Congresswoman Presses Regulators on Volcker Rule Data
New York Times
PLY: Democratic Congresswoman makes interesting request for data to see if Dodd Frank works, 2 years before and 2 years after. I sincerely hope this is made public so that data mining boffins with an understanding of markets such as Prof Craig Pirrong or the CMCRC in Australia can study this in detail.
Urbana Corporation – Notice of Intention to Purchase Shares
Marketwired (press release)
PLY: Urbana launches buy back of TMX listed stock. Interesting because their asset list of course includes many leading exchanges.
PLY: Excellent report by Matthew Leising & John Detrixhe. The banker stranglehold on much of market structure is in desperate need of a revamp and unless or until the blob is willing to take this on, we will have an ongoing problem of market structure being strangled by legacy institutions (oh and let’s not forget the irony of their desperation for the ill-considered, impossible dream of open access to CCP!)
NB To think people worry about Trayport – ICE!
Special Section: FTI, NSEL, India at the Crossroads
PLY: FTIL and MCX flat, with a flurry of reportage:
NSEL: Default Lies In The Courts
Economic Times (blog)
PLY: A rather damning blog… albeit I am not quite sure who was regulating NSEL, wasn’t that part of the problem?
NSEL Investors & Entities Receive Tax Notices
PLY: An ironic further body blow for creditors, the tax offices demanding details of proof of funds, that many have lost in NSEL…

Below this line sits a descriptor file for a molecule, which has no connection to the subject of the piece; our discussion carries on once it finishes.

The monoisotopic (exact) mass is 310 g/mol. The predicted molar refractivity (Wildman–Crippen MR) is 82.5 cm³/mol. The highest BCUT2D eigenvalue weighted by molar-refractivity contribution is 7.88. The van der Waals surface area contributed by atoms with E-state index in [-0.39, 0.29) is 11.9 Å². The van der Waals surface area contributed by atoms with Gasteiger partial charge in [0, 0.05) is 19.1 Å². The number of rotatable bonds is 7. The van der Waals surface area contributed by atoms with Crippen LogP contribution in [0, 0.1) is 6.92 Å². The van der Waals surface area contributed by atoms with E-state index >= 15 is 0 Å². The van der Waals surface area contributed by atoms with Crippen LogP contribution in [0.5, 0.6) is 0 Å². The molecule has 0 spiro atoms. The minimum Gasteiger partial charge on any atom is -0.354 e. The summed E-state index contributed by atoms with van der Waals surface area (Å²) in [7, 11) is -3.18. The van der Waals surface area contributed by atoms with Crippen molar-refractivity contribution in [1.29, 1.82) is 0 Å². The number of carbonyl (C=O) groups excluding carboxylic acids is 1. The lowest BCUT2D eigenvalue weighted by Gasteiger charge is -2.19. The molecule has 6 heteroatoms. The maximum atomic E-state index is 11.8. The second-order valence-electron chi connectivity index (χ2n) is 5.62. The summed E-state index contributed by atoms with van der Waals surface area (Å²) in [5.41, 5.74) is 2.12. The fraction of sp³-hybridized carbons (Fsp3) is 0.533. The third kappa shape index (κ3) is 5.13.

NSEL – A Lawyer Writes
The Times Group
Yathuri Associates – One Of The Defaulters In NSEL
Modern Indian Economy
Since the National Spot Exchange Limited crisis came into light the parent company FTIL is taking up blame. But the defaulters who are actually responsible for all the money laundering are roaming scot-free.
Mr Kwa Chong Seng will succeed Mr Chew Choon Seng as Chairman of the Board of SGX.
Mr Chew will retire at the conclusion of SGX’s AGM 22 September 2016, and is not standing for re-election. He joined the Board in December 2004 and has been the Chairman since January 2011.
Mr Kwa was elected to the Board in September 2012. He was appointed the Lead Independent Director in December 2013, and has been the Chairman of both the Nominating & Governance and the Remuneration & Staff Development Committees since September 2013.
PLY: All the best to both gentlemen. Like so many exchanges, SGX faces incredible challenges laced with remarkable opportunities.
How Bloomberg’s ‘Expose’ On LendingClub Is Wrong
PLY: Rumbling on from EI yesterday.
Hillary Clinton’s Ethical Problems
PLY: Back to those classic trading records when Hillary Clinton was able to somehow deposit 1000 dollars and trade 12 contracts – something you would have thought might have interested the NFA at the time. Fortunately the trades were allowed to take place, as her progress to making $100,000 remains legendary – something even her close cohort George Soros must be jealous of as a track record.